“I can’t think of what I’m going to write this week,” I said to Gray on Monday.
“Don’t worry mate, you’ll think of something,” was his reply. And then, on Monday night, I see that Denis Dyack is starting a Kickstarter project for Shadow of the Eternals, what he’s billed as the spiritual successor to Eternal Darkness: Sanity’s Requiem, and - bing! - there’s my subject. Nice how things work out like that sometimes.
“Deep, into that darkness peering, long I stood there, wondering… fearing… doubting…” This quote from Edgar Allen Poe is the first thing you hear when you boot up Eternal Darkness, which was released for the GameCube about 11 years ago. At the time it was the first 15/M rated game that Nintendo themselves had published. The game, developed by the Ontario-based Silicon Knights, had had a fairly tortuous development cycle, and was originally intended to come out for the N64, but numerous delays pushed it back. The game is a psychological horror based adventure game, set with a cast of 12 playable characters, over a period of 2000 years. The principal character is Alex Roivas, a twenty-ish student from Washington, and she is your character at the beginning and end of the game, as well as all the sections that intersperse with the other characters’ contributions. The (very simplified) premise is that one of three ancient gods wants to cross over into our dimension and enslave the world. The three gods in question, Ulyaoth, Xel’lotath and Chattur’gha have been banished from our universe, and one of the characters you play is essentially possessed by one of them (which you pick) and spends 2000 years attempting to resurrect them, while your other playable characters are fighting against this over the same time period, some willingly, others less so.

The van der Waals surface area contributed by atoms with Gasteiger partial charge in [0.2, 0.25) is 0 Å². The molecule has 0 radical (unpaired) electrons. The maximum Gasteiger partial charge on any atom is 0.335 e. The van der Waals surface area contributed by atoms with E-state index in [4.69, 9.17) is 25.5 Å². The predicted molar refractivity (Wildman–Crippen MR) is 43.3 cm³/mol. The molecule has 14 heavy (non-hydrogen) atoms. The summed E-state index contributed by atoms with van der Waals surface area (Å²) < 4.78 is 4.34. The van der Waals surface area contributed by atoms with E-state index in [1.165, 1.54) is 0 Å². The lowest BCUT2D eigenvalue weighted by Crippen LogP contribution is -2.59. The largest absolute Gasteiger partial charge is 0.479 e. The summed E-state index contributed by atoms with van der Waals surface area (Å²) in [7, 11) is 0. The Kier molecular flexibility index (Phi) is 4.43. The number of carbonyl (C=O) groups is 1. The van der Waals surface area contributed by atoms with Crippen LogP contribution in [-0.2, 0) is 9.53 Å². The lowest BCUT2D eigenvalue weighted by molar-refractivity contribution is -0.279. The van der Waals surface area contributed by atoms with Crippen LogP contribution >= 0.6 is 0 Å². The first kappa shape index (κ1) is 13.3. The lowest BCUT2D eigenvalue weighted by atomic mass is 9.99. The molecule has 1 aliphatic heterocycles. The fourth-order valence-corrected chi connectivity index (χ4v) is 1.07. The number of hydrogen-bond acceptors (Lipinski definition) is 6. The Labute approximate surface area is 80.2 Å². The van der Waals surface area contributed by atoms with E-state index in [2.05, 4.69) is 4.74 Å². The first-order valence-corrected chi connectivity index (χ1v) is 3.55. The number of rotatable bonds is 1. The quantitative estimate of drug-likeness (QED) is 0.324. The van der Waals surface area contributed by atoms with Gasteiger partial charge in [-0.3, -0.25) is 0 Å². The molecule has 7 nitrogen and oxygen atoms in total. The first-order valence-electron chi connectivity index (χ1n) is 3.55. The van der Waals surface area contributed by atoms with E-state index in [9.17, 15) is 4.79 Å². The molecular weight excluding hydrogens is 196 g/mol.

There is clear Resident Evil inspiration here – plenty of zombies and other undead, as well as similar “tank” controls and camera system; what really makes the game stand out, is the game’s insanity effects: as the character you are playing at the time experiences more and more of the horrors they encounter, their sanity level drops, and the game starts to break the fourth wall: the effects start off fairly mildly – hearing footsteps, or screaming – but then they become more severe - you might walk into a room, and then your head explodes, the volume on your TV appears to get turned down, your savegame gets deleted, the game appears to end and invites you to carry on in a fictional sequel, or, my personal favourite – a blue screen of death. The effects usually only last a few seconds at a time, and then your character returns to normal, usually saying something along the lines of “this can’t be happening!” Naturally, there is great fun to be had in trying to keep your sanity meter as low as possible, to experience as many of these effects as possible.
By today’s standards, it definitely feels clunky, which is why the announcement that many of the original team are working on this “spiritual successor” is definitely exciting news, but I’m slightly nervous. This is a $1.5M Kickstarter project, which is certainly not small, a Silicon Knights’ output since ED’s release has hardly been prolific: they produced the excellent GameCube version of Metal Gear Solid (Twin Snakes), and then Too Human on the 360 (distinctly mediocre, even though it had been in development since the days of the PS1!) and an X-Men PSN/XBLA game, which was even worse. They’re using the Cry Engine, which is definitely a good start, but will I back the new one? I’m not sure yet. Time to hit Ebay for a replacement copy of the original, methinks!
Take a look.